Eitan F. SabatelJo


Table 14.1. Soviet Jewish immigrants to Israel and the USA, 1965-92. Period




% to Israel

1965-69 1970-74 1975-79 1980-84 1985-89 1990 1991 1992

8,000 101,500 112,600 37,400 70,300 216,500 182,600 113,400

7,600 95,800 54,000 10,900 17,900 185,200 147,800 65,100

400 5,700 58,700 26,500 52,300 31,300 34,700 48,300

95.4 94.3 47.9 29.1 25.4 85.6 81.0 57.3

Sources: Israel CBS; HIAS.

Since 1989 Israel has had to face - for the second time in 40 years the multifaceted impact of mass immigration. Created in May 1948 by a small community of barely 650,000 Jewish immigrants, the state of Israel received almost 700,000 new immigrants during the first three and a half years. These were largely integrated. During the 44 years of its existence (1948-92), Israel has received close to 2.3 million immigrants from all over the world. Its current population (at the end of 1993) of 5.3 million includes over 4.3 million Jews who are in large part firstor second-generation immigrants (39% each); 9% of the country's total population and about 10% of the Israeli Jews arrived between late 1989 and the end of 1992, including over 400,000 from the former USSR. The current wave of more than 400,000 people (1989-92) is therefore one of the three largest waves of Jewish emigration from those areas in a century, and the largest that has ever arrived in Israel from one country, comprising 17% of the total gross immigration since independence. The quota restrictions applied by the USA since the late 1980s and the fact that emigrants from Eastern Europe are no longer eligible for political asylum in the West have greatly reduced the relative size of migratory flows there. Currently the destination of the majority of the Jewish emigrants from Russia and other CIS countries is Israel. In fact during 1990 and 1991 the size of the Soviet Jewish migration to the USA did not even reach the granted quota of 40,000 per year. Since 1948 immigrants from the USSR have sometimes constituted a large part of the total immigration to Israel (see Figure 14.1) and sometimes this flow has been almost irrelevant, according to the prevailing policy of the USSR at various times. In 1990-92 the share of Soviet immigrants was well over 80%. The distribution by age group of the Soviet migrants to Israel and to other areas during the 1970s and 1980s was somewhat different. Israel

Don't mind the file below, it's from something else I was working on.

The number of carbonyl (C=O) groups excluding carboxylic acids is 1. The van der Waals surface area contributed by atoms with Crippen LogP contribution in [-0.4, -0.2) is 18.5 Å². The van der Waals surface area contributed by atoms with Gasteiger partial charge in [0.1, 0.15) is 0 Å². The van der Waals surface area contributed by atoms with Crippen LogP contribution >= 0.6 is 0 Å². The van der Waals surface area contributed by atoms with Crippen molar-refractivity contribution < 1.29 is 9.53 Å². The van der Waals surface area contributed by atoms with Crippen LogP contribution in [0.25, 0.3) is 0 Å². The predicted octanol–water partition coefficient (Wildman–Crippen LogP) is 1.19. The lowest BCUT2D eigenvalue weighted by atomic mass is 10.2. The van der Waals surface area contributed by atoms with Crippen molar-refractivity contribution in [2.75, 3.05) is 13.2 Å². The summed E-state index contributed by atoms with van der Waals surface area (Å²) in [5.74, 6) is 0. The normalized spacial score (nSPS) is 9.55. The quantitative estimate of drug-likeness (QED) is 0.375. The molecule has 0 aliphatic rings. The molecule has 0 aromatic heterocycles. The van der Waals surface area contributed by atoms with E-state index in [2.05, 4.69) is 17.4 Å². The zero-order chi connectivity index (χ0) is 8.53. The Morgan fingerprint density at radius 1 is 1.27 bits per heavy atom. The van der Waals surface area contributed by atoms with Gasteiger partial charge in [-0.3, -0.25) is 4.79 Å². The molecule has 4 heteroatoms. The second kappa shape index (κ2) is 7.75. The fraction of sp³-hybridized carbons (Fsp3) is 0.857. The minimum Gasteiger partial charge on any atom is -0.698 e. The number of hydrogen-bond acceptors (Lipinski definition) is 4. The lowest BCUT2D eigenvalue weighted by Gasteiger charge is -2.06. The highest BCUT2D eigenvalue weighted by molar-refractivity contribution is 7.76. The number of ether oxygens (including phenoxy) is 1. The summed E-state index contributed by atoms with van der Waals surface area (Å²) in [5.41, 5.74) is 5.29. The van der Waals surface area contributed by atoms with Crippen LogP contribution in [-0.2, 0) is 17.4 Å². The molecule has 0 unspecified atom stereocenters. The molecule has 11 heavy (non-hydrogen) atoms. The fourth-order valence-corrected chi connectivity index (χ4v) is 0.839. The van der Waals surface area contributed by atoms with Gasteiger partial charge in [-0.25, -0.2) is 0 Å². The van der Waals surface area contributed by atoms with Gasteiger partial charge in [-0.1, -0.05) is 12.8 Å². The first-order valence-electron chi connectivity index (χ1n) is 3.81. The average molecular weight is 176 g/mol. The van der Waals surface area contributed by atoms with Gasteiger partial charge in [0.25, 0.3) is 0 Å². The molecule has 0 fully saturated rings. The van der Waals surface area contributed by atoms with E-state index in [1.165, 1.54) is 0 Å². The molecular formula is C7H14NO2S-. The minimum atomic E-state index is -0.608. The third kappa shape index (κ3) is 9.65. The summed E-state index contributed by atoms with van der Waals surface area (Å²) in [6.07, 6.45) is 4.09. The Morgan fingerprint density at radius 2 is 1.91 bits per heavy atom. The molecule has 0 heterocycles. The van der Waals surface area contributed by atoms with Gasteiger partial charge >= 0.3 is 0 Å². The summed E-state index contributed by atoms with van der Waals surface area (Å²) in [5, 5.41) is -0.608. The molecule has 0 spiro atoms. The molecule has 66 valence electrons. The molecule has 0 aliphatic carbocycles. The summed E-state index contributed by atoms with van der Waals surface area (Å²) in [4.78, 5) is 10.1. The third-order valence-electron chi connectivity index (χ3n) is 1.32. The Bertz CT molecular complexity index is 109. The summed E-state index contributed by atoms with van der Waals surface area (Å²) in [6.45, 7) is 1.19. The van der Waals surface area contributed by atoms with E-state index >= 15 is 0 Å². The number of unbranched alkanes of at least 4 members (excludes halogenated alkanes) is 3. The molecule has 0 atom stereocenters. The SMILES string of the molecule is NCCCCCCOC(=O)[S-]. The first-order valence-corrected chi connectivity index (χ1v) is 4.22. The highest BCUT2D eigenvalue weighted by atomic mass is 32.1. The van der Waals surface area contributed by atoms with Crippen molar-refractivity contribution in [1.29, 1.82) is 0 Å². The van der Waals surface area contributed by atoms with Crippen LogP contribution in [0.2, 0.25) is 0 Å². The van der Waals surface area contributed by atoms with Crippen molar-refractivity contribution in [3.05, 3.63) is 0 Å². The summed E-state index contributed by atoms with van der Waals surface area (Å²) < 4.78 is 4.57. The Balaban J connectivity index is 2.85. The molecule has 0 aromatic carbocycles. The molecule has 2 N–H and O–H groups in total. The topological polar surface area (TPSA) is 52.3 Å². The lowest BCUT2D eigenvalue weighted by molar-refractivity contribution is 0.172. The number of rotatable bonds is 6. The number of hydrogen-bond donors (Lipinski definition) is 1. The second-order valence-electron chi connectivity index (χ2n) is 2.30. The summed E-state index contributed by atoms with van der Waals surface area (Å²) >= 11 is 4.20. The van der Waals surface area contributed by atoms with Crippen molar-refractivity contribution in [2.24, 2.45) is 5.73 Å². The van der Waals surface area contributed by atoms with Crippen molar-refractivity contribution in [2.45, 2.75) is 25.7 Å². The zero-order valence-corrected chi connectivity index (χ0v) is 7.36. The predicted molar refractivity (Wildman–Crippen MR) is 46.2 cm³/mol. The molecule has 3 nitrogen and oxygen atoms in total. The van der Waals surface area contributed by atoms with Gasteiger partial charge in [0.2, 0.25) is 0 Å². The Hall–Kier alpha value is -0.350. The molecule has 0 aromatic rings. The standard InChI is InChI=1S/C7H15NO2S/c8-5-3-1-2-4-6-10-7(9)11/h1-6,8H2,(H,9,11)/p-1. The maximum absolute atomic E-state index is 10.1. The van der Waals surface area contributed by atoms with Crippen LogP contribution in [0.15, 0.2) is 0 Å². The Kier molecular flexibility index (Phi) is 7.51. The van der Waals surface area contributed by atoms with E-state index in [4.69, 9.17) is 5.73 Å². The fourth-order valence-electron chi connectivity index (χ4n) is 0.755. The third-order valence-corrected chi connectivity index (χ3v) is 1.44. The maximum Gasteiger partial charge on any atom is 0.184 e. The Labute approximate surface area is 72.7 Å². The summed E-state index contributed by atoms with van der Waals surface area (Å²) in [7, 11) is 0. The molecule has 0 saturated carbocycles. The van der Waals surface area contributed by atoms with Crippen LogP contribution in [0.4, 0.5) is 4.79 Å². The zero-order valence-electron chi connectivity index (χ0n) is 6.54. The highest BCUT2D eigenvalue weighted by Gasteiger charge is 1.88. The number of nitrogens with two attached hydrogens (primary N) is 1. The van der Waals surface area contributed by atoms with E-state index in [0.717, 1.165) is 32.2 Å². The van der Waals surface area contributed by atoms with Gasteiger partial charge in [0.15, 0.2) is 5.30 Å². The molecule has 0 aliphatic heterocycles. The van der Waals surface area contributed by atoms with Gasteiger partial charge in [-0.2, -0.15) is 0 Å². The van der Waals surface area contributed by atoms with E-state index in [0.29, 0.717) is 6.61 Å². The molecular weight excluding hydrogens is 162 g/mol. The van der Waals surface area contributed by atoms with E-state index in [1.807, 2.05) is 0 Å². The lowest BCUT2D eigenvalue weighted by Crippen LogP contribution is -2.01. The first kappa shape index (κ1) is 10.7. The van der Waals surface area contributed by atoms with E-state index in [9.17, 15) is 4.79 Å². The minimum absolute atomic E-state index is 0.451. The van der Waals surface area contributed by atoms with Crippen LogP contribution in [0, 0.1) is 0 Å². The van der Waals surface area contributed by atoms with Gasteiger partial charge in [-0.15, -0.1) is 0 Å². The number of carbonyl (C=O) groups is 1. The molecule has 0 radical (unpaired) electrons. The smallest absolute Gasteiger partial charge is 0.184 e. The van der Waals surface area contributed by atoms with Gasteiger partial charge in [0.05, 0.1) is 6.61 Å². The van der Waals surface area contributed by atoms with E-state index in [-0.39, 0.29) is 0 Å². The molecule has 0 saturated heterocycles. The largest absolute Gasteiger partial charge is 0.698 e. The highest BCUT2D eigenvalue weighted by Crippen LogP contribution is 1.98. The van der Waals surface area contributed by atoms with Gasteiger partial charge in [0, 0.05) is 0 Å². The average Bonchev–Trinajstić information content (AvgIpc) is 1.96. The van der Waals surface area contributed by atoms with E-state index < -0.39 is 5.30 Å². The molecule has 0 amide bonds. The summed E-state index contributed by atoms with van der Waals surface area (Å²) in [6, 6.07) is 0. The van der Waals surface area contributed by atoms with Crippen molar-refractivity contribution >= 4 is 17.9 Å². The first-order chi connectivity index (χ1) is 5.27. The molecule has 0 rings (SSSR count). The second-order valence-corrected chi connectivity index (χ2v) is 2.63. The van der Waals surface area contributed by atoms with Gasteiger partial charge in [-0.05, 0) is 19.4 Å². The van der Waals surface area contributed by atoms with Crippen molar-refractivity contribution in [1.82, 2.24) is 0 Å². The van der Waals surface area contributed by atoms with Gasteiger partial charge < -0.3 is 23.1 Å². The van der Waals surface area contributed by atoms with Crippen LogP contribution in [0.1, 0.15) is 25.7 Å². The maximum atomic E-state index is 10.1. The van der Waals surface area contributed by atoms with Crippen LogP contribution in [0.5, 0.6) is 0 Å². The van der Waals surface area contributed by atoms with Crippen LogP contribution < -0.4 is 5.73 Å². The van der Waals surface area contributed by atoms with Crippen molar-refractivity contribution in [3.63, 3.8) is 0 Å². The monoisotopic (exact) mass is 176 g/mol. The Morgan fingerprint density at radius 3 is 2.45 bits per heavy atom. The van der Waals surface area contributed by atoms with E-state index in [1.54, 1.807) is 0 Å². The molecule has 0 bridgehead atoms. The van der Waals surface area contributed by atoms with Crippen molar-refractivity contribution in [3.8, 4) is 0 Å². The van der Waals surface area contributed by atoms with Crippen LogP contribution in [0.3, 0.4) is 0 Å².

Migrants from the Former Soviet Union to Israel in the I 990s


200 I













c'" e





Immigrants from the former USSR








1=--'-'=\'-'---1-'= -i=·---r-




1919-47 1948-51 1952-60 1961-64 1965- 71 1972-79 1980-84 1985-89 1990-91

Period of immigration

Figure 14.1. Immigrants to Israel by period of immigration and country of origin (annual average, %).